The huge glass-walled Bellahoj swimming stadium (photo right) is made up of a diving pool, a training pool plus the first regulation size 50-meter pool in Copenhagen, complete with changing rooms, café and bleechers that seat 1200 spectators. This was the swimming venue for the 2009 gay ‘olympics’ known as the OutGames, held every four years. (photo right was taken at the OutGames)
Workers at these venues are kept busy with the hundreds of people who come every day, many with kids. It takes constant vigilance and knowledge of life-saving skills by the lifeguards to keep things safe and orderly.
Copenhagen is also well known for its tolerant attitude toward gay and lesbian citizens (LGBTs). There are perhaps as many as 50,000 LGBT people who live and work in and around the city in every possible profession, including city and state government officials. Some are ‘out’ some are not. There are about 25 LGBT businesses and orgnizations that range from health agencies (StopAIDS) and advocacy organizations (LBL) to saunas and bars. (photo left, Copenhagen’s oldest gay bar, Centralhjornet)
An annual Gay Map is printed each year for foreign visitors in the form of a 32-page booklet that lists every LGBT gay-owned and gay-friendly venue in the city. It’s produced by the Copenhagen Gay and Lesbian Chamber of Commerce in cooperation with Out & About, the monthy Danish LGBT magazine.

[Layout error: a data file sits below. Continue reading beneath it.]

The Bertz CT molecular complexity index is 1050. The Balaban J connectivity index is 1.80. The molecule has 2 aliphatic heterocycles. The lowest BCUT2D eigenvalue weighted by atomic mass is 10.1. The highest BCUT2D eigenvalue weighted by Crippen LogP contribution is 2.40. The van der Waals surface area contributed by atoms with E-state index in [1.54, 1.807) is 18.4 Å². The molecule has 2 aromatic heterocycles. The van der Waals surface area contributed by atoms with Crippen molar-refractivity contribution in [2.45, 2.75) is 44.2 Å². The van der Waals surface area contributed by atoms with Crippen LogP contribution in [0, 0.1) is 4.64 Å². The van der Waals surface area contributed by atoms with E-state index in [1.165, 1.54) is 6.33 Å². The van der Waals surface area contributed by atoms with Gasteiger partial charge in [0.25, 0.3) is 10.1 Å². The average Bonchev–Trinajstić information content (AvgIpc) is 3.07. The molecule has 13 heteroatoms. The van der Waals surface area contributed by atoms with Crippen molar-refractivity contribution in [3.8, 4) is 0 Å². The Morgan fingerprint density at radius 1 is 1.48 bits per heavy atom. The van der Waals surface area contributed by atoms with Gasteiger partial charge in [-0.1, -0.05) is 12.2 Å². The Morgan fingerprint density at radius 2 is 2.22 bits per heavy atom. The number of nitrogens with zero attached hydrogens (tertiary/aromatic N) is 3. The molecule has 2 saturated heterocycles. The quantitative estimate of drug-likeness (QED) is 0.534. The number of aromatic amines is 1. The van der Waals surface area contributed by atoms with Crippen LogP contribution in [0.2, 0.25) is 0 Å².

Of course each of these business places require a lot of time and work, like any other commercial effort. LGBT workers provide a valuble service to the gay community, both local and foreign, especially in the warm season when thousands of LGBT tourists come to Copenhagen. (photo right, StopAIDS HIV-prevention brochures)
In summer 2009 the city hosted the OutGames sports extravaganza and Human Rights conference that brought about 35,000 LGBT participants and spectators to Denmark.
A great deal of work was involved in that huge effort, much of it volunteered, much of it professionally and commercially provided by a small army of constructors, electricians, plumbers, drivers, sales staff, painters, food prep workers, to name a few. (photo left, Denmark’s LGBT magazine ‘Out & About’)
The workers of Copenhagen are very diverse, skilled, professional and friendly and make the city one of the safest and most efficient of any major city–for all citizens.